Imagine needing a genetic test to register Republican.

Fortunately, it is easy to reject this assumption as well. If it is valid to use “because I feel it” to indicate truth about political leanings, that same answer must also be valid for gender and sexuality.

Why science doesn’t matter

Again, I do not recommend we discontinue investigating links between genetics and identity. But I don’t see science as a productive avenue for making a point. The science is fuzzy and will be fuzzy for an indeterminate length of time.

Truly, I read scientific content (such as fMRI brain studies or Rex Kerr’s comments about the role genetics takes in identity) and I want to believe. I want to believe because — if they are true — no conservative politician can gainsay who I am, call me a “transtrender,” say I go against god’s will, whatever.

My desire to believe in some form of justification for my existence comes only from an implicit acceptance of my abnormality, that I differ from normal people in some fundamental way.

I will not feed that idea.

There is nothing to write about the use of science in validating my experience other than its basic injustice. After that, I am interested in the science, but it certainly will not be the focus of my work. It will not serve as justification or the mode by which I make my arguments. That is a losing battle among many groups of inconclusive data.

So what would I write about instead? Where does identity come from, if not brain structure or genetics?

If any of us is capable of using “because I feel it” as justification, identity must be outside everything — not exactly conscious choice, but not exactly a compulsion, either. We are who we are because it makes sense to us. We do what we do because we think it is right. People who run against either their common sense or their morality suffer from the mismatch I call The Reflection.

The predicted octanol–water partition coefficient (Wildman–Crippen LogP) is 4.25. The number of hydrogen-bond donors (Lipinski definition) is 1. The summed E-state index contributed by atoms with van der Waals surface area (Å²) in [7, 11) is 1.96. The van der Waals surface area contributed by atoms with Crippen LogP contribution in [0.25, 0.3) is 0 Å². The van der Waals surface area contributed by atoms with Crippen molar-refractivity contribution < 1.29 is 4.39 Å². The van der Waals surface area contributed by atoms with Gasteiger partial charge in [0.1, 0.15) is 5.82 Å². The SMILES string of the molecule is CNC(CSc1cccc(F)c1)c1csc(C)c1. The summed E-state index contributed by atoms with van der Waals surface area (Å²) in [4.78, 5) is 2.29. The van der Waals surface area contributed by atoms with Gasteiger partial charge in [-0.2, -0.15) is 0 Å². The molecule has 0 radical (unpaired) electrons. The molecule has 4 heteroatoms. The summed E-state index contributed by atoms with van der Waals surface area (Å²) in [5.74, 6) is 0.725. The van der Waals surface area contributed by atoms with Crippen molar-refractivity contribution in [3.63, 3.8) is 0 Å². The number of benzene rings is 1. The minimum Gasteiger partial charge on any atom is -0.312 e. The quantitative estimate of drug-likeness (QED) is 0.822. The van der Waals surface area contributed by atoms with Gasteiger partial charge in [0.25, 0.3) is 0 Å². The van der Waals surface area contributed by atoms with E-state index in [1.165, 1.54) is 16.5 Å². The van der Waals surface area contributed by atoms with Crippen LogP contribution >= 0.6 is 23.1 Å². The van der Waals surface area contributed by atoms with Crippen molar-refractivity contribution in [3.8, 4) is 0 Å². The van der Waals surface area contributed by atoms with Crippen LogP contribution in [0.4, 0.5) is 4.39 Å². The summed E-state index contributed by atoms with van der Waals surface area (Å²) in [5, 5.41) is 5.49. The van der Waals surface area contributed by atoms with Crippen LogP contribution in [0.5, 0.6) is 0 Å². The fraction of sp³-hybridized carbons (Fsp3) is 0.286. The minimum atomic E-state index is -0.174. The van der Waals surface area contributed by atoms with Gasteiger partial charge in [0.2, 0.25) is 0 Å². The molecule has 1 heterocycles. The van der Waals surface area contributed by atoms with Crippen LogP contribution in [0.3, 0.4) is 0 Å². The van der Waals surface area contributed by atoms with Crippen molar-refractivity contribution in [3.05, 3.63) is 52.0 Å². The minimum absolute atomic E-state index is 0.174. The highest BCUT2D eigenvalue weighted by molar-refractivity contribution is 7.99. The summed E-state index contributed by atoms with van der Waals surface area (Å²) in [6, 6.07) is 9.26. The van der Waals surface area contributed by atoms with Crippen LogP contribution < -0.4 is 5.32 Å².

The point is: we can debate where human behavior originates…or we can accept human behavior is what it is and move forward. Whether my transgender originates in some nebulous brain structure, whether I inherited it from my mother and father, whether it was imposed upon me by society’s whims: my transgender exists.

I am transgender because it makes sense to me. I am transgender because it feels right to me.

We don’t need science now to determine our path forward — inconclusive science doesn’t matter when we have social problems to solve now. For that, we need policy.

The new big problems

If science is not capable of providing answers now, the question “why do you feel the way you do when it offends me?” is meaningless. Instead, we must ask “how do we determine what humans feel so that we know enough about the human experience to make laws in a society that serve all its members?”

In other words, we must cultivate awareness, introspection, a method to determine who we are, not why we are (although I hear there is a great podcast to that effect).

This is not to say a person could say “well, I like kicking puppies” and society bends to it. That does not define a just society. Justice serves all members of society objectively. People who kick puppies negate the rights of puppy owners.

But understanding “I am a woman with a penis (for now, anyway) who needs to pee in public at times” should not be a hot button issue in a society that treasures individualism, prizes innovation, and claims its moral superiority by being based on the concept of individual rights.

A society capable of building nuclear fusion reactors certainly ought to be capable of figuring out where I can pee.

This is why I will continue my path of making transgender normal: because exploring our identity is normal. Being who we are is normal. And allowing others to be who they are?

Yep — that’s normal, too.


Amethysta Herrick

Ami is a transgender woman dedicated to exploring identity and gender. She is Editor-in-Chief of Purplepaw Publications, LLC.

The views and opinions expressed are those of the authors and do not necessarily reflect the offical policy or position of Purplepaw Publications, LLC. Please view the Disclaimer page for further information.